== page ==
Poor French actress Marion Cotillard was at a loss to make out the Cork accent when she appeared on a New Year special of the English TV chat show “The Graham Norton Show” alongside Irish rowing stars Gary and Paul O’Donovan.

After making waves at this year’s Olympics in Rio as a result of their hilarious interviews, the silver-medal winning brothers were invited onto the show by presenter and fellow Cork native Graham Norton and once again showed why they were so taken into the hearts of the world with their relaxed, easy-going and extremely Irish attitude toward the whole experience.

Gary and Paul owned the Rio Olympics, even being named by GQ magazine as one of the highlights of the controversy-marred Games. The brothers won many adoring fans worldwide with their natural and hilarious interviewing style, with many of their questions and answer sessions with sports journalists being dubbed as some of the most Irish things you will ever hear.

What with the more adult nature of the chat show when compared to the normal pre-watershed time that their sports interviews are normally aired at, the lads’ jokes were slightly more riské and Norton joked that Cotillard was probably best off not being able to understand.

The rowers were joined another Irish man on the couch, Co. Kerry actor Michael Fassbender who was on the show to promote his new movie Assassin’s Creed.

The O’Donovan’s were also the subject of an Irish documentary aired last night named “Pull like a Dog” which looked at their training in their local rowing club and how the pair had evolved from two young lads dying to get out onto the water into two of our country’s brightest sports stars.

During the documentary, the affable brothers revealed why their father no longer coaches them, looking back on tricks they used to play on him to wind him up when he was trying to get them to buckle down.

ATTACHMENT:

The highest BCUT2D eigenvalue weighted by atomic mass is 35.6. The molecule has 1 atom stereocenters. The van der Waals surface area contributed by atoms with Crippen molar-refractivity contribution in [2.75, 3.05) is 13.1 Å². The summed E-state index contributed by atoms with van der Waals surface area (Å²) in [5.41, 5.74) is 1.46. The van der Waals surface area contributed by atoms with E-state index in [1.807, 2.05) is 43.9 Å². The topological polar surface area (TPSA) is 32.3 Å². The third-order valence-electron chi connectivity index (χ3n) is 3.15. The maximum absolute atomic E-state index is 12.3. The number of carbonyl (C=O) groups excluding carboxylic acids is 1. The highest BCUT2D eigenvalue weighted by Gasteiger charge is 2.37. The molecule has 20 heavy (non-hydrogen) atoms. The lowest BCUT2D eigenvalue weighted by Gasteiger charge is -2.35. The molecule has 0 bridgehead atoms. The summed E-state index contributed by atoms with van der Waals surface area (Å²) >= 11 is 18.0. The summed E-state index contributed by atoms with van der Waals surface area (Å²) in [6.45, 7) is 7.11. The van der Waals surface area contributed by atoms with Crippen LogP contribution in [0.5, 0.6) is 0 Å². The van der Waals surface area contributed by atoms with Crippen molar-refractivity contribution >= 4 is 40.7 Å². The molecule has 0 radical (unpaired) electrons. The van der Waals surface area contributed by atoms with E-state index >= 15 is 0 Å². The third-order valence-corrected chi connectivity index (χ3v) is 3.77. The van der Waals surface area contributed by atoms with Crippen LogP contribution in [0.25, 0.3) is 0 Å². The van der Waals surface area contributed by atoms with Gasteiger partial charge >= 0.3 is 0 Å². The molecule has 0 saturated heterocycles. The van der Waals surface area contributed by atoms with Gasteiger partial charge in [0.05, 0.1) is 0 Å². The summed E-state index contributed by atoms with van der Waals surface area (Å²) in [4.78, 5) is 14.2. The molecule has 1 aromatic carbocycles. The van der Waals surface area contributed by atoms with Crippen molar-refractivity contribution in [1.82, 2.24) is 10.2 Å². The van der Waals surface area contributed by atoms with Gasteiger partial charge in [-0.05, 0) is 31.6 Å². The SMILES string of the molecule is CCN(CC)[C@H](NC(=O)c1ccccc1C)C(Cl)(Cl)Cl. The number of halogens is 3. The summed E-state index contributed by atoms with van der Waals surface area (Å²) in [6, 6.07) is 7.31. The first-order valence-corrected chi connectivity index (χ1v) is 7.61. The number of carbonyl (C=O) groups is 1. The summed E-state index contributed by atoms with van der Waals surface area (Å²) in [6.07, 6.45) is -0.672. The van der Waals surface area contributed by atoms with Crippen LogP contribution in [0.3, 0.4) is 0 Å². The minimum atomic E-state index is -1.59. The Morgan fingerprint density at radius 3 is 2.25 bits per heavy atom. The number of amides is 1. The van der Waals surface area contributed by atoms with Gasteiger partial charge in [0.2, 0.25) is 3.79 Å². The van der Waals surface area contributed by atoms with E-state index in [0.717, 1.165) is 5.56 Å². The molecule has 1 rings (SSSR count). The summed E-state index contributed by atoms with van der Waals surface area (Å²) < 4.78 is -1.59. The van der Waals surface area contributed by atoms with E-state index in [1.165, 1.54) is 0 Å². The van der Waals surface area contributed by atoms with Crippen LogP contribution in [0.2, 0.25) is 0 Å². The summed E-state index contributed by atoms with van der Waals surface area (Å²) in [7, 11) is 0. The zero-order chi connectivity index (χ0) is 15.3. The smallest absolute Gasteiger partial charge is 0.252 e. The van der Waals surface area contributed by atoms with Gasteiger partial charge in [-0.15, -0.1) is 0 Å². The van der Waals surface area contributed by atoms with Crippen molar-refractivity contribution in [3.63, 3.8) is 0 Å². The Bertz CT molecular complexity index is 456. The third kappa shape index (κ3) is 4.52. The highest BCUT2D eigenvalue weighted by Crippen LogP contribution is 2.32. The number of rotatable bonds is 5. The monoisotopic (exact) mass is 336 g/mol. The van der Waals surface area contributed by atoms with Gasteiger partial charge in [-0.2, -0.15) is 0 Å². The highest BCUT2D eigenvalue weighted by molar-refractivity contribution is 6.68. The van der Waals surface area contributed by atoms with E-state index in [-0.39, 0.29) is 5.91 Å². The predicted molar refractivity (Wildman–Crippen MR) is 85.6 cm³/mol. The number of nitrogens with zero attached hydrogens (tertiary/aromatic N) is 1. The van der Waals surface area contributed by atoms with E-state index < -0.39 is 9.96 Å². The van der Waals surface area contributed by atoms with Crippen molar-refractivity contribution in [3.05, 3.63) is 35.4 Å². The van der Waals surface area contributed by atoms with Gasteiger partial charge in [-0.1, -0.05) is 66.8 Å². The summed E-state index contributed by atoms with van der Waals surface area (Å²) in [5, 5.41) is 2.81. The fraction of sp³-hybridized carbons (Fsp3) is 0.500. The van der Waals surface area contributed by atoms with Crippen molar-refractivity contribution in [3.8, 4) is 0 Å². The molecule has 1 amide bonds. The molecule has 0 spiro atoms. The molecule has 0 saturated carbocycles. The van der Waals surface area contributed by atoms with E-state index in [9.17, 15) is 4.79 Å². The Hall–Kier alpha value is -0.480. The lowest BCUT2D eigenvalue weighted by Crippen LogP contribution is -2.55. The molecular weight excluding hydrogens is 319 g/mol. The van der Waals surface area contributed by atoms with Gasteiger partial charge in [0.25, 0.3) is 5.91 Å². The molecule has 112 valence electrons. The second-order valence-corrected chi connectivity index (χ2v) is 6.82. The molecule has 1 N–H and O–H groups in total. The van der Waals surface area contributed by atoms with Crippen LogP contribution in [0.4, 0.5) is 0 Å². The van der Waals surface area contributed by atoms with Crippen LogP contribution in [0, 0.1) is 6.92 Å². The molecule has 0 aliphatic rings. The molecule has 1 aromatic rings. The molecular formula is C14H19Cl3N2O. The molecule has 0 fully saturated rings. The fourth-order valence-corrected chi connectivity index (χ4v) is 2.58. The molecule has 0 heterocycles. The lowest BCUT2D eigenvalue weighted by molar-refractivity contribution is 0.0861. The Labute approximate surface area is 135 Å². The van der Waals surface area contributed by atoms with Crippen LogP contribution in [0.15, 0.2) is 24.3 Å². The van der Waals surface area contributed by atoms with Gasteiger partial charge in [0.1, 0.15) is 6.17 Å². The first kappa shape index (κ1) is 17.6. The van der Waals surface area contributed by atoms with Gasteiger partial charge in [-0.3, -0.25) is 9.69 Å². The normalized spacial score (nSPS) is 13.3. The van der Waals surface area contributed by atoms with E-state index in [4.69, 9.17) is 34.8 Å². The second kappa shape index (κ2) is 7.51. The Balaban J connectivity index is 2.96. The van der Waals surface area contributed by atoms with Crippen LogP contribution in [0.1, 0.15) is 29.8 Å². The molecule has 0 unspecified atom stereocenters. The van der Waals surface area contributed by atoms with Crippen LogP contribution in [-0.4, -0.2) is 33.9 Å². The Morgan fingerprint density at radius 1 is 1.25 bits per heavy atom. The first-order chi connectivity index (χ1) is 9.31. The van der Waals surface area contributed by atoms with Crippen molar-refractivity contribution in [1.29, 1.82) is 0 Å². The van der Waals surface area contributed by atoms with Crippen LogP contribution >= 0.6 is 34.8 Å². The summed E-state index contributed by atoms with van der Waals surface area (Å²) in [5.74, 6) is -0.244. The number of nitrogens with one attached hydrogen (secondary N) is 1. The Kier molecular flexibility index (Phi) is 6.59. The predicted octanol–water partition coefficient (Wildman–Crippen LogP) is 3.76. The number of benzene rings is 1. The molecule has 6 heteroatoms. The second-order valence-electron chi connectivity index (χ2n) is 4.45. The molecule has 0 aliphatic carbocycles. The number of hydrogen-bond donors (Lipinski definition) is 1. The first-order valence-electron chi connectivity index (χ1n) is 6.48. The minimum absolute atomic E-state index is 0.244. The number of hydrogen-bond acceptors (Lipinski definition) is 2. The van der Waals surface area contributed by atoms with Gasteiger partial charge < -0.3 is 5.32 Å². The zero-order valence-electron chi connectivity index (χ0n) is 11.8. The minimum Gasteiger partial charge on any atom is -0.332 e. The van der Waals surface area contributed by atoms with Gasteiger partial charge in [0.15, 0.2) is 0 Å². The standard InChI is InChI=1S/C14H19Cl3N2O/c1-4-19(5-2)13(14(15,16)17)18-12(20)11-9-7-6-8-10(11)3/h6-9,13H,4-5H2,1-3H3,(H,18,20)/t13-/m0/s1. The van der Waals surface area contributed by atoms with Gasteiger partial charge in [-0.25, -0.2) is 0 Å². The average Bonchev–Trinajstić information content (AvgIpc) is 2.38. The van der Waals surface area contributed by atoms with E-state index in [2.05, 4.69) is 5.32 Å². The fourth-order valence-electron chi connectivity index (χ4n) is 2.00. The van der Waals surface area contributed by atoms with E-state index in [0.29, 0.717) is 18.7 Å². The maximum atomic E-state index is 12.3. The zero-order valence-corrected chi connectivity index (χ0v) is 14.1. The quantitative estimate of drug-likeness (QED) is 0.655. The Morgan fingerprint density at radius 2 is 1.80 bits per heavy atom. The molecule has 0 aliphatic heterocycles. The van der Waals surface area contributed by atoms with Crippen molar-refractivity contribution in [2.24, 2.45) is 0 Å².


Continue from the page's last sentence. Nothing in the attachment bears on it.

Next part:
“When we were younger we didn’t really like the fact that our dad was there all the time with us in the rowing club,” said Gary.

“We were young and growing up and wanted to be away from our parents. We were hanging out with our friends. We found it difficult that our dad was there all the time."

“Dad put an awful lot of work into drilling a really good basic technique into us, getting the movement of the stroke right and doing it together,” he added.

“I think he realised the importance too, we were all very small compared to the lads we were racing and he knew we were not going to be as strong as them so if we were to beat the guys at the under-14 category or the under-15 category, we had to row better than them because we weren’t going to be able to beat them with strength.

“We asked him one day would he film us and we sat down and looked at it together on the TV and he said ‘look at you now and look at you before’.

“We could see we were improving and we could see for ourselves then what we were doing.

“But then, when we got more confident and a bit more cocky and arrogant about the whole thing, we thought we were the men and we didn’t have to listen to him.

“It would turn out that he would end up giving out to us – he would stand up to give out to us and when he would give out to us we would shake the boat and rock it from side to side to see if we could knock him out," laughed Gary.

Read more: Seven best Irish viral videos of 2016

And in case you missed it the first time around, here’s a reminder of how the silver-medal winning, rowing siblings became an online sensation with phrases such as “pull like a dog” and “podium pants.”

The brothers continue to charm audiences around the world. BBC / YouTube